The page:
by Finley Martin
“Never a dull moment” should be the mantra of every modern fiction writer. Savvy critics preach it from literary pulpits. Eager readers crave it like coke-heads. Yet, in spite of all that, many writers don’t get it, even so me acclaimed ones.
Let’s start at the beginning. Competition is brutal in the writing market. Writers know it; publishers know it; the reading public knows it, but TV producers know it a little more keenly. If they don’t hook their audience within 15 seconds of the camera rolling out a story line, the viewers abandon ship and surf the other hundred or so channels for their fix.
In the literary world, the publisher has first crack at gathering market share: they design a book cover that draws potential readers to that special place on the book stand and conjure a logline that’s sharp, crisp, and tasty.
After readers sniff the book and nibble a corner of the promo, most will turn to page one and start reading. They sample the writing style, glimpse a character or two and, hopefully, bite into a compelling complication. Readers, being much more patient than TV viewers, may take as much as 30 seconds to take the bait and set the hook.
That is what should happen, especially in a mystery or crime novel.
Yet I’m reminded of one award-winning mystery novel in particular. I was given it for Christmas. I looked forward to reading it. I struggled through 10 or 20 pages, unsatisfied. It seemed to be going nowhere, rather slowly. I soldiered on. I passed page 30. Then 40. I didn’t understand it. I sensed my failure as a reader. So I took a break, regained my composure, and hoped to find perspective. I can do this, I thought, and I pressed on. Page 60. Please, no more. Just shoot me now. My mind flashed to a former teacher who had struggled and survived the Bataan death march.
I may have entered a delirious state after reaching page 100. Nonetheless, I imagined I had done something heroic, albeit without meaning, like some Brit lancer struck down during the charge of the Light Brigade.
My senses regained, I destroyed the book. I couldn’t bear passing it on to someone else.
The lesson I took with me from that unfinished book is never to leave the reader without a compelling, eventful, and thought-provoking path to travel.
So far I have two novels under my belt: The Reluctant Detective and The Dead Letter. While they may not escape a critical flaw or two, no one has found these detective mysteries boring or slow-moving.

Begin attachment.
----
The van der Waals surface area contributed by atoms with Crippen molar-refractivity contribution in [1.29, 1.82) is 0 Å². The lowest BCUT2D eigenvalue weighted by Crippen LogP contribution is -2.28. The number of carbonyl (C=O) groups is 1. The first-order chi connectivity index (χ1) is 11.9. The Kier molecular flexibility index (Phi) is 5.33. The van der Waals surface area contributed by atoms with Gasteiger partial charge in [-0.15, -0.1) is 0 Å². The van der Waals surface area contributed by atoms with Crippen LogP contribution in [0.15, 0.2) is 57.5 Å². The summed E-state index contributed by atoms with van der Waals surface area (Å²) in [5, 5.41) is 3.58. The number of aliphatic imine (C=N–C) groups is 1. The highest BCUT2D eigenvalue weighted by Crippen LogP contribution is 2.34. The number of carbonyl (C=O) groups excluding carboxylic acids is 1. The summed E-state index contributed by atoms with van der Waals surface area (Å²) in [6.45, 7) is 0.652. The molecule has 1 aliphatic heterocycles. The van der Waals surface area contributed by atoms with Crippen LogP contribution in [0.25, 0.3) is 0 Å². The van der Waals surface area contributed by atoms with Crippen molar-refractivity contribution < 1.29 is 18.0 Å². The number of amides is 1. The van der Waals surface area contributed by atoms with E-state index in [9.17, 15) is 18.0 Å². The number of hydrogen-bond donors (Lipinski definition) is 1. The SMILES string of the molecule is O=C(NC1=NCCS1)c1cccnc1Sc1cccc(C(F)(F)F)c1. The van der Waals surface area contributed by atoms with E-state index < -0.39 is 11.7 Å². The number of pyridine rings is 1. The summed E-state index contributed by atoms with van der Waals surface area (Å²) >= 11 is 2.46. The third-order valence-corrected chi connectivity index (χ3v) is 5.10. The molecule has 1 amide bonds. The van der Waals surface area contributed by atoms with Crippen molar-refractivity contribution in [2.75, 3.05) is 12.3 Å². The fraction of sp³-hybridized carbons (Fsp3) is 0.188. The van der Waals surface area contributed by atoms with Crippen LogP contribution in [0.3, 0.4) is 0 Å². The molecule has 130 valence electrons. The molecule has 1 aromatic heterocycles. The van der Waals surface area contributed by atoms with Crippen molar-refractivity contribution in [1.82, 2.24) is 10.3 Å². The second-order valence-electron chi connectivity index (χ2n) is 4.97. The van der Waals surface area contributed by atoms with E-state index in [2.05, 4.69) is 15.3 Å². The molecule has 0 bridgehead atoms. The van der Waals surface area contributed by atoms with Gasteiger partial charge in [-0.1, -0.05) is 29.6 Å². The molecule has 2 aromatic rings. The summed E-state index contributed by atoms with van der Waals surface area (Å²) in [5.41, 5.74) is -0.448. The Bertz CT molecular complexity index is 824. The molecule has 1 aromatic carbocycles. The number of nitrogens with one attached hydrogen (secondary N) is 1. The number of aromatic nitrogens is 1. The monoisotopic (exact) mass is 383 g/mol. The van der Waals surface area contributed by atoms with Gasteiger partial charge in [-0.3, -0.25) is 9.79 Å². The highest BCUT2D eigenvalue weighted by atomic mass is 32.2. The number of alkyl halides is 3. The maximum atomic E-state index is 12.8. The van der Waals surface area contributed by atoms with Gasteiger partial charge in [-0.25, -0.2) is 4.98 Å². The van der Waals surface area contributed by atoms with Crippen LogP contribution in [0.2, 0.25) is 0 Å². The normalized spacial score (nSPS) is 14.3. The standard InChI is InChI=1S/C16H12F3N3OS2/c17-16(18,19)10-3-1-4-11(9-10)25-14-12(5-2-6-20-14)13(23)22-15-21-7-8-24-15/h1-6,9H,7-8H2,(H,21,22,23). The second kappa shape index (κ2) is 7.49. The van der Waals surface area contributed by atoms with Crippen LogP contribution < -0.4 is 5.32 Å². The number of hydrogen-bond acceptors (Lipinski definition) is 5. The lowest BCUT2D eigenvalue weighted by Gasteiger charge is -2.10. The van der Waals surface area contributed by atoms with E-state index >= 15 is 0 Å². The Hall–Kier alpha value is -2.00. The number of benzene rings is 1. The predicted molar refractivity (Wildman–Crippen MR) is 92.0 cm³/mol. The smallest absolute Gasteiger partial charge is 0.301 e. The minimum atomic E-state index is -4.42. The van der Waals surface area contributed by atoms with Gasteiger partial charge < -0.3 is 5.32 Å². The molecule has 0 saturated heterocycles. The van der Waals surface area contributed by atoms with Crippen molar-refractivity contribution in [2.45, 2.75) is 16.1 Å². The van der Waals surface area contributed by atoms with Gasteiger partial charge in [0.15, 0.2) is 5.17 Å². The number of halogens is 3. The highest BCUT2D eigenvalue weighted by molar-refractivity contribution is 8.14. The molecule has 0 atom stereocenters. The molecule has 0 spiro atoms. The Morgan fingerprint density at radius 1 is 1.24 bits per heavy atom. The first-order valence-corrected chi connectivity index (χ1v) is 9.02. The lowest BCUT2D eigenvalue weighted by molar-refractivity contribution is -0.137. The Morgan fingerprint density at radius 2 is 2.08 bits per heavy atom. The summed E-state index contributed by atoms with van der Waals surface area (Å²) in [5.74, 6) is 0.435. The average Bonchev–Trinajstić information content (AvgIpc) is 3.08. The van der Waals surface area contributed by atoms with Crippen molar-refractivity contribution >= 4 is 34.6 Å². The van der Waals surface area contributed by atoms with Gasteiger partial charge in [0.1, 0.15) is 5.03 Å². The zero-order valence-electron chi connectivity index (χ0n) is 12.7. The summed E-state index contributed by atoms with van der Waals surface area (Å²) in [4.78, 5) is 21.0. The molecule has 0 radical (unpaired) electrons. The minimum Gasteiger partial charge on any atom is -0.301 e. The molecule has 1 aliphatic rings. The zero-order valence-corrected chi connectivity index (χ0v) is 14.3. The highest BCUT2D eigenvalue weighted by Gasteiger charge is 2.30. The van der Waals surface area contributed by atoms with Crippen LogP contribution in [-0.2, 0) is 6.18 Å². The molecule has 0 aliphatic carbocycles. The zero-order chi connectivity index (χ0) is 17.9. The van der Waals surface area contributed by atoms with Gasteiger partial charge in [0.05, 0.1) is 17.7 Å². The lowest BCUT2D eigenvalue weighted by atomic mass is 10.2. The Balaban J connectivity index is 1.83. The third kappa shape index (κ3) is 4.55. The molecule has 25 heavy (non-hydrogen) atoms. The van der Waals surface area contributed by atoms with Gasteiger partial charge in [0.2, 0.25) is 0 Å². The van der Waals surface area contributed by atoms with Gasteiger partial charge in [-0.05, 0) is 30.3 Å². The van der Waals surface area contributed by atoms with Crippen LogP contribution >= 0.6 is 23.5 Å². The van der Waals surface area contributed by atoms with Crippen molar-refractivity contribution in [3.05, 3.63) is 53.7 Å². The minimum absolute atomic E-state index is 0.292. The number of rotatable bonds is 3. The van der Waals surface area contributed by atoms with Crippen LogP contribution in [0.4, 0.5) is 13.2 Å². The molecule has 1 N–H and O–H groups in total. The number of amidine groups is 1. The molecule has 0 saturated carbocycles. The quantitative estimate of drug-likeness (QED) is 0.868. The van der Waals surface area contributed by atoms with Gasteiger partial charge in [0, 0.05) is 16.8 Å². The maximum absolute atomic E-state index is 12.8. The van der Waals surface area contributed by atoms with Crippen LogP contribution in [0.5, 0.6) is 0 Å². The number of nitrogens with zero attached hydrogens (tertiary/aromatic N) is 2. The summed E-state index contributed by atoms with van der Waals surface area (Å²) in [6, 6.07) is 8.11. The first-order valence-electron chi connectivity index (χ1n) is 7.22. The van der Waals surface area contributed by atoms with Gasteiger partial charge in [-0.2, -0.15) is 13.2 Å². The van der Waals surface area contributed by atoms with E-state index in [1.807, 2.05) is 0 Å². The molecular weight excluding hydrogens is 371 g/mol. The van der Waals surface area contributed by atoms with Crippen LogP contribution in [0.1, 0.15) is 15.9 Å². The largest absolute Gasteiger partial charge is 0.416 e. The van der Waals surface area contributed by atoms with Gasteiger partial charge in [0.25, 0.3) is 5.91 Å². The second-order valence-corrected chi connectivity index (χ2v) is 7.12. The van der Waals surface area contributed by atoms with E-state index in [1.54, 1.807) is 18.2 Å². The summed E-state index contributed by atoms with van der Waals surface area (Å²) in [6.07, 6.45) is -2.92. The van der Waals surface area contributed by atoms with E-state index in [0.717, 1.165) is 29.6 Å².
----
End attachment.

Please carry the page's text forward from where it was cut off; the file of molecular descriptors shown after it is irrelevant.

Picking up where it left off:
My approach to breathing life into a plot begins with a suggestion from Raymond Chandler: if you’re stuck about should happen next, have someone come through the door with a gun. That doesn’t mean a gun every scene. It does mean, however, that the reader must be entertained and refreshed visually, mentally, and artistically at frequent intervals. Chandler did the job with a number of tools. He captured a character in a half dozen brilliant words. His use of vernacular caught reader attention. His metaphors were concise and beautiful. He knew how to entertain readers and thrill them.
Several other techniques are useful too. Using short chapters (2-4 pages) replicates scene shifts in a film and quickens the pace. Prolong suspense in the main plot by interjecting one or more scenes from a minor plot. Clever dialogue, clashing personalities or goals, humor, and sharp metaphors quicken a reader’s pulse. But make sure they fit the plot or advance characterization. Great writing reveals itself without affectation.
Finally, I could compose a list of ideas to further jar reader attention, but making up such a personal inventory is easy. First, turn on any TV drama, watch a film, or read a book. Examine each scene and ask: how did the writer hold my interest? Extract a generalization: e.g. lovely person reveals character flaw; character has dead twin; character has conflicting urges; the murdered woman isn’t dead, something’s gone missing, and so on. Finally, adapt one of these generalizations to your plot. Remarkable writing is a treasure trove of surprises.